# Caching/memoizing promise results

I'm wondering what the best approach might be.

One approach is to chain cachedPromise and "regular", thus, if cachedPromise fails, we call a regular one (and caching results).

The second is to have a wrapper function, something like a decorator in python, and being able to wrap any promise-returning function when needed.

Here's code illustrating both approaches:

// this is for node.js environment
// in modern browsers Promise is already implemented
// as a standard feature
var Promise = require('bluebird');

var cachedPromise = {
_cache: {},
get: function(key) {
var isCached = this._cache.hasOwnProperty(key);
var data = this._cache[key];
return new Promise(function(resolve, reject) {
isCached ? resolve(data) : reject();
});
},
store: function(key, value) {
this._cache[key] = value;
}
}

var WrappedPromise = function(promiseFunc) {
var cache = {};
return function(key) {
if (cache.hasOwnProperty(key)) {
return Promise.cast(cache[key]);
} else {
var promise = promiseFunc(key);
return promise.then(function(data) {
cache[key] = data;
return promise;
});
}
}
}

var mockRequestPromise = function(name){
return new Promise(function(resolve, reject) {
setTimeout(function() {
resolve({'name': name});
}, 1000);
});
}

var requestChained = function(name) {
return cachedPromise.get(name).catch(function() {
var promise = mockRequestPromise(name);
return promise.then(function(data) {
cachedPromise.store(name, data);
return promise;
})
});
}

var requestWrapped = WrappedPromise(mockRequestPromise);


If you have any considerations regarding this issue, I will be much obliged.

Code looks fine - but it strikes me as somewhat unnecessary.

A promise can only be resolved/rejected once, so if you just keep the promise object itself around, its result is automatically cached within. I.e. if you call .then() on an already-resolved/already-rejected promise object, it'll just immediately invoke your handler(s) with whatever data it was originally resolved/rejected. It won't re-do whatever caused it to be resolved/rejected. So just keep the promise object itself around and you can use it whenever you want.

In order words, caching promise objects makes sense (e.g. caching web request promises), but caching promise results is built-in and happens automatically.

So to that end, it'd be smarter to add caching at a higher level. I.e. don't wrap generic promises, instead wrap specific tasks like network requests and such where caching the promise is desired and you can have more control over what keys to use, when to invalidate the cache etc..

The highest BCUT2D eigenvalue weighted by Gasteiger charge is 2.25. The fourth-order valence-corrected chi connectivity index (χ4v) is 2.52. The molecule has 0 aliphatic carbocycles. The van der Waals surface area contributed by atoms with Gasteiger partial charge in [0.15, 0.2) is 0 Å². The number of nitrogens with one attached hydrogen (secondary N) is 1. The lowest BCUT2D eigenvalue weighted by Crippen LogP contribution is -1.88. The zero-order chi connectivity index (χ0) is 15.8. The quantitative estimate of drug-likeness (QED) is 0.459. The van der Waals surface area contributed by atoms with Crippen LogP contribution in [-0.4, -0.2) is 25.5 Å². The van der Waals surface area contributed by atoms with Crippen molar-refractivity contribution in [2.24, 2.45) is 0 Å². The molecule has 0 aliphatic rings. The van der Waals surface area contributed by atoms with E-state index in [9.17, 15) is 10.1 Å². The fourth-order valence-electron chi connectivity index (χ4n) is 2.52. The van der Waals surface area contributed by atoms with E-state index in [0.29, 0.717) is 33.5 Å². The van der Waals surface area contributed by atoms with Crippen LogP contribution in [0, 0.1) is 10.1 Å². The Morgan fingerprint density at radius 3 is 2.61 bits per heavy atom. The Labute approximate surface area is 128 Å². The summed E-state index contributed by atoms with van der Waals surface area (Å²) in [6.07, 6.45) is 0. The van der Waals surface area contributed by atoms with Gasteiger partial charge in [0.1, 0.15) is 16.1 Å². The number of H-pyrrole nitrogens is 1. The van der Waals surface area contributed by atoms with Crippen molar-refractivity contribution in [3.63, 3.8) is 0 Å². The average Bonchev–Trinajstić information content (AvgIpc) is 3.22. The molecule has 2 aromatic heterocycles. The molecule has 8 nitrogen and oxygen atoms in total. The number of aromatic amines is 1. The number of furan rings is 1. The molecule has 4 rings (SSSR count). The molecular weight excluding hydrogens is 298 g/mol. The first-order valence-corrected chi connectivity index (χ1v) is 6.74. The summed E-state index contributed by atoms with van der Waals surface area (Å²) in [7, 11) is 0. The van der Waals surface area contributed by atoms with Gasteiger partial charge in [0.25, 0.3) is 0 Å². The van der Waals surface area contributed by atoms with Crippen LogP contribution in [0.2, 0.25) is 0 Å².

I'd do something like this

// *specialized* function for, say, network requests,
// where caching is desired. In this case, we're caching
// promises by the URL they're fetching
var fetch = (function () {
var cache = {};
return function (url) {
cache[url] = cache.hasOwnProperty(url) ? cache[url] : new Promise(/* request magic goes here */);
return cache[url];
};
});


(Obviously, you'll want a way to invalidate the cache etc., this is just to illustrate the point)

• I think the last line in the code should be })(); Oct 5 '15 at 20:38
• @Spike, it's not being immediately invoked, so no. Oct 6 '15 at 0:58
• @Spike Both you and @Quill are correct, actually. If you leave it as-is it's a function factory that'll create functions with their own cache. If you invoke it immediately with () you get 1 function with a cache. So either thing would work, depending on your needs Oct 6 '15 at 21:40
• I'm a huge fan of ternary expressions, but unconditionally assigning cache[url] doesn't smell right. How about return cache.hasOwnProperty(url) ? cache[url] : (cache[url] = new Promise(...)) instead? Jul 30 '16 at 0:19

Since promises just return a value you can simply use the something like the Lodash memoize on them. Just like with regular functions.

import { memoize } from 'lodash/function';

const memoizedFetchItemsById = memoize(fetchItemsById, (ids) => {
return ids.sort().join('_');
});


In this example I use a promise returning function fetchItemsById, which takes an array of string ids as its argument. The memoize() second parameter is a resolver function. Its return value becomes the cache key. I sort the array and convert it to a string to be used as the cache key so it will always be the same regardless of the order in the array.

The returned memoized function can be called just like the original fetchItemsById. Depending on the function you will want to use a different resolve function.

• I'm unfamiliar with what a Lodash memoize entails exactly. Would you mind expanding a little bit on the subject? Is it something you could provide an example implementation for? Oct 5 '15 at 21:43
• ok I've included an example above Oct 6 '15 at 22:24